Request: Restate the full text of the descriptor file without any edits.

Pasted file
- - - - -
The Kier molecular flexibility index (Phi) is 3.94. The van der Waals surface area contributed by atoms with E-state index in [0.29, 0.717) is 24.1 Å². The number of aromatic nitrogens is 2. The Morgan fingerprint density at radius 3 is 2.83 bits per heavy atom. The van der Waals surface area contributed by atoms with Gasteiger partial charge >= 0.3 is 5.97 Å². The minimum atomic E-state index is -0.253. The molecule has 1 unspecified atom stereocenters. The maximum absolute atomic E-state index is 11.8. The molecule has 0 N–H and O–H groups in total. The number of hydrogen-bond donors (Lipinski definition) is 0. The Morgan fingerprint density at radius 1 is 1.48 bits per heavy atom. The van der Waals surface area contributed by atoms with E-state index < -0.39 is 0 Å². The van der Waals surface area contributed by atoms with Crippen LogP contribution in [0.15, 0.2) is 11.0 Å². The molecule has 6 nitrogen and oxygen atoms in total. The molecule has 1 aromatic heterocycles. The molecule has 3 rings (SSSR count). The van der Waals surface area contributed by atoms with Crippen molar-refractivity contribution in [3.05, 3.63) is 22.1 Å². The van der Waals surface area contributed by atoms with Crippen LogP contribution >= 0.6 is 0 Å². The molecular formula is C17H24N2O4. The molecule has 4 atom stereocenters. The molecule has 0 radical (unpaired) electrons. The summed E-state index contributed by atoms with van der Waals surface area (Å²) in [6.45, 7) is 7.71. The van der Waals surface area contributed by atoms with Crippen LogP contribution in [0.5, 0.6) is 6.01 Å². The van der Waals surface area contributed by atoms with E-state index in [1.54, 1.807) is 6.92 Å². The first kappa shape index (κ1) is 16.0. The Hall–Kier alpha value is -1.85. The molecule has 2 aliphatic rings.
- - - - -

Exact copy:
The Kier molecular flexibility index (Phi) is 3.94. The van der Waals surface area contributed by atoms with E-state index in [0.29, 0.717) is 24.1 Å². The number of aromatic nitrogens is 2. The Morgan fingerprint density at radius 3 is 2.83 bits per heavy atom. The van der Waals surface area contributed by atoms with Gasteiger partial charge >= 0.3 is 5.97 Å². The minimum atomic E-state index is -0.253. The molecule has 1 unspecified atom stereocenters. The maximum absolute atomic E-state index is 11.8. The molecule has 0 N–H and O–H groups in total. The number of hydrogen-bond donors (Lipinski definition) is 0. The Morgan fingerprint density at radius 1 is 1.48 bits per heavy atom. The van der Waals surface area contributed by atoms with E-state index < -0.39 is 0 Å². The van der Waals surface area contributed by atoms with Crippen LogP contribution in [0.15, 0.2) is 11.0 Å². The molecule has 6 nitrogen and oxygen atoms in total. The molecule has 1 aromatic heterocycles. The molecule has 3 rings (SSSR count). The van der Waals surface area contributed by atoms with Crippen molar-refractivity contribution in [3.05, 3.63) is 22.1 Å². The van der Waals surface area contributed by atoms with Crippen LogP contribution >= 0.6 is 0 Å². The molecular formula is C17H24N2O4. The molecule has 4 atom stereocenters. The molecule has 0 radical (unpaired) electrons. The summed E-state index contributed by atoms with van der Waals surface area (Å²) in [6.45, 7) is 7.71. The van der Waals surface area contributed by atoms with Crippen LogP contribution in [0.5, 0.6) is 6.01 Å². The van der Waals surface area contributed by atoms with E-state index in [1.54, 1.807) is 6.92 Å². The first kappa shape index (κ1) is 16.0. The Hall–Kier alpha value is -1.85. The molecule has 2 aliphatic rings.